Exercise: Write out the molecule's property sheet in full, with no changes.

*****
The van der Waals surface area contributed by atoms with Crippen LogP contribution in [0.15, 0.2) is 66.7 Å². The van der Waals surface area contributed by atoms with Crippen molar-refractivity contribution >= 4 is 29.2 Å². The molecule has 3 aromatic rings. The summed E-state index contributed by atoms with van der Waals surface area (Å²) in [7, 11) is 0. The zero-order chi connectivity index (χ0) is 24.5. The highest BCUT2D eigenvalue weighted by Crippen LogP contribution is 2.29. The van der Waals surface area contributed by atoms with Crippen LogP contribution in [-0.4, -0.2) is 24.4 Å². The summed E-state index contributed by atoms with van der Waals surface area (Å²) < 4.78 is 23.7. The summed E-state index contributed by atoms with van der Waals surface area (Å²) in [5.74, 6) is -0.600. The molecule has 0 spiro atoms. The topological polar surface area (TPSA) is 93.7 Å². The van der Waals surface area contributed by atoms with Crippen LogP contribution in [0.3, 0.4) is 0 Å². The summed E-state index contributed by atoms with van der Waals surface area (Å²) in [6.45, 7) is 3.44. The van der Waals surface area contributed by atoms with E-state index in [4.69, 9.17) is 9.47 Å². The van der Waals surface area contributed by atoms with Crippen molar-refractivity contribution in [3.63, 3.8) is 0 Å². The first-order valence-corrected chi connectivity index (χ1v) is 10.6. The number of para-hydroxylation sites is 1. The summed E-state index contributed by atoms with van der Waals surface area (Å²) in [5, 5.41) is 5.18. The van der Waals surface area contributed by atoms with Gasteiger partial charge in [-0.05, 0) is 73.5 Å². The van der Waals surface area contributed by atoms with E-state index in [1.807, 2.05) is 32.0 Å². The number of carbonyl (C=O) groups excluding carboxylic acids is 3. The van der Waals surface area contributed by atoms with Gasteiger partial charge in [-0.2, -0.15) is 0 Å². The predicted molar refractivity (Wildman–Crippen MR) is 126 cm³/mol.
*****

The van der Waals surface area contributed by atoms with Crippen LogP contribution in [0.15, 0.2) is 66.7 Å². The van der Waals surface area contributed by atoms with Crippen molar-refractivity contribution >= 4 is 29.2 Å². The molecule has 3 aromatic rings. The summed E-state index contributed by atoms with van der Waals surface area (Å²) in [7, 11) is 0. The zero-order chi connectivity index (χ0) is 24.5. The highest BCUT2D eigenvalue weighted by Crippen LogP contribution is 2.29. The van der Waals surface area contributed by atoms with Crippen LogP contribution in [-0.4, -0.2) is 24.4 Å². The summed E-state index contributed by atoms with van der Waals surface area (Å²) < 4.78 is 23.7. The summed E-state index contributed by atoms with van der Waals surface area (Å²) in [5.74, 6) is -0.600. The molecule has 0 spiro atoms. The topological polar surface area (TPSA) is 93.7 Å². The van der Waals surface area contributed by atoms with Crippen LogP contribution in [0.3, 0.4) is 0 Å². The summed E-state index contributed by atoms with van der Waals surface area (Å²) in [6.45, 7) is 3.44. The van der Waals surface area contributed by atoms with E-state index in [4.69, 9.17) is 9.47 Å². The van der Waals surface area contributed by atoms with Crippen molar-refractivity contribution in [3.63, 3.8) is 0 Å². The first-order valence-corrected chi connectivity index (χ1v) is 10.6. The number of para-hydroxylation sites is 1. The summed E-state index contributed by atoms with van der Waals surface area (Å²) in [5, 5.41) is 5.18. The van der Waals surface area contributed by atoms with Gasteiger partial charge in [-0.05, 0) is 73.5 Å². The van der Waals surface area contributed by atoms with E-state index in [1.807, 2.05) is 32.0 Å². The number of carbonyl (C=O) groups excluding carboxylic acids is 3. The van der Waals surface area contributed by atoms with Gasteiger partial charge in [-0.2, -0.15) is 0 Å². The predicted molar refractivity (Wildman–Crippen MR) is 126 cm³/mol.